Though ownership was finally streamlined, operations were not. The company lumbered along with 13 operating divisions and various distribution centers, a few within 100 miles of one another. It was a crazy quilt of marketing, merchandising and distribution. Rectifying that would make the corporate rollup seem like a breeze.

Trucks back up to bays to disgorge boxes into a large warehouse. The boxes, which come from vendors filled with sales-tagged, rack-ready merchandise, snake along more than five miles of conveyor belt to another truck that carries them to stores. Most are only touched twice, once when they are heaved onto the conveyor and once when they are taken off, seven minutes later. Since Belk built the 371,000-square-foot distribution center in Blythewood, S.C., eight years ago, cycle time of merchandise from vendor to retail floor has shrunk from 21 days to eight. “That’s huge for our business,” Executive Vice President James L. Harvey says. “We can sell for full price 13 days longer before markdown.”

Belk started making plans soon after the corporate rollup for a major distribution center that would consolidate more than 100 points of distribution into one. (Belk would later add a center in Mississippi and one for Web purchases in Charlotte.) But it kept the plans confidential for as long as it could. The building rising amid a patch of pines was known — to the chagrin of a few vendors wandering around the Interstate 77 exit trying to find it — simply as “Project Harvey,” after James Harvey, who shepherded the effort.

Change never comes easy, but to a company that reveres its traditions as much as Belk does, it was wrenching. “The rollup didn’t affect people like the consolidation of merchandising and marketing did. That was their day-to-day jobs,” Tim says. “That was probably the most difficult, the biggest step.” The chain reduced its divisions from 13 to four, and in 2002, it pulled marketing and merchandising decisions into headquarters. It also updated its compensation system, which put more stock in the hands of key managers. As it streamlined, Belk cut 260 jobs, then was hit with a flurry of age-discrimination lawsuits, which it settled. It emerged from the reorganization leaner and more flexible. The question soon became whether it could handle its next transformation. “The timing was really not of our choosing,” Tim says. When Saks put its Proffitt’s/McRae’s division up for sale in 2005, “we had to decide, are we ready for this kind of growth?”

Proffitt’s and McRae’s stores offered moderately priced merchandise to a small-town Southern demographic similar to Belk’s in markets Belk wanted to be in. “We felt like things were going really well,” Tim says. “We were ready to raise our hand to begin negotiations.” After the acquisition, the company spruced up the stores with new signs and displays and added more fashion brands and merchandise that appeals to younger customers. It celebrated the reopenings with lots of fanfare and special promotions. For Coleman Piper, who retired in 1999 after more than 25 years at Proffitt’s and now teaches retail at the University of Tennessee Knoxville, it was painful seeing the Proffitt’s name disappear. Still, he knows how tricky these transitions can be and says Belk has seemed to handle it well. “Belk cut their teeth on the small town. That’s what they know.”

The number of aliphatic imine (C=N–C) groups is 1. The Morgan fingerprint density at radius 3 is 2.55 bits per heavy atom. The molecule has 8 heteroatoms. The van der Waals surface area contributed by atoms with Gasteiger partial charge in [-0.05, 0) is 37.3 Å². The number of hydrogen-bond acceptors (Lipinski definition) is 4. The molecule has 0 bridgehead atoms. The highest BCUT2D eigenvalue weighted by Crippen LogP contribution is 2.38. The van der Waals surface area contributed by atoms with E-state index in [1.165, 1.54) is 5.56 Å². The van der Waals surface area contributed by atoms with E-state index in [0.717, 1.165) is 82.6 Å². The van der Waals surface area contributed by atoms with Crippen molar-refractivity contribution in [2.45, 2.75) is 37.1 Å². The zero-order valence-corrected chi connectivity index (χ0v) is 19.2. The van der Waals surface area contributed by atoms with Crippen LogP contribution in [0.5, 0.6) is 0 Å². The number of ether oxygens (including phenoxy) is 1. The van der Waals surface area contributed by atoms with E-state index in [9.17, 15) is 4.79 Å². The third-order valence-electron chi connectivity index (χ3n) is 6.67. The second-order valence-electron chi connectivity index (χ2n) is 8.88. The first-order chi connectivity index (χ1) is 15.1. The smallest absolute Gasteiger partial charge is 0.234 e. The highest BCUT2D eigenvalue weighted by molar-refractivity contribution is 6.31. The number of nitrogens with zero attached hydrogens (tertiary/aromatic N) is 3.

It was still grappling with all the hurdles — integrating systems, standardizing procedures, tailoring assortments — from its first major acquisition when it made its second. Just over a year after acquiring Proffitt’s/McRae’s, Belk bought Parisian. The acquisition further strained the company’s resources, but it was a deal Belk couldn’t pass up. “It was an economy-of-scale move at least in part,” says Robert A. Robicheaux, chairman of the Department of Marketing and Industrial Distribution at the University of Alabama at Birmingham. “But it was also a recognition that there was a great retailer up for sale at a great price. … It was a good buy for Belk.”

But one thing Belk got with its acquisitions was lots of mall stores. Nearly all the former Parisians are in malls. The problem is, traipsing down their long corridors is not the way people want to shop anymore, says Charleston, S.C.-based America’s Research Group Chairman C. Britt Beemer, who conducts retail surveys. “My concern is simply the fact that mall traffic is down by at least 30%, if not more, over the last five years. I just don’t see how you can be a mall-based retailer and be able to survive in the long term.” That’s been Macy’s problem, he says, since it acquired the parent company of Hecht’s and other chains in 2005. “They bought May [Department Stores] Co. at a time when mall traffic was beginning to wane. They’ve never been able to build up the comparable-store sales.”

Belk knows about mall troubles. Last year, it closed a store it had run for more than 30 years at Charlotte’s Eastland Mall, which has deteriorated so much its owner may soon walk away from it. Half of Belk’s stores are in malls, about the same percentage as before its acquisitions. The company has offset the influx by building stores in places such as trendy “lifestyle” centers, open-air malls where customers can stroll from store to gelato shop to multiplex. And malls or no, Parisian offered good locations in cities such as Atlanta, Tim says, where the acquisition “gave us a presence inside the beltway we didn’t have before. It gives us a much stronger market position and advertising base, a way to serve customers in that market.”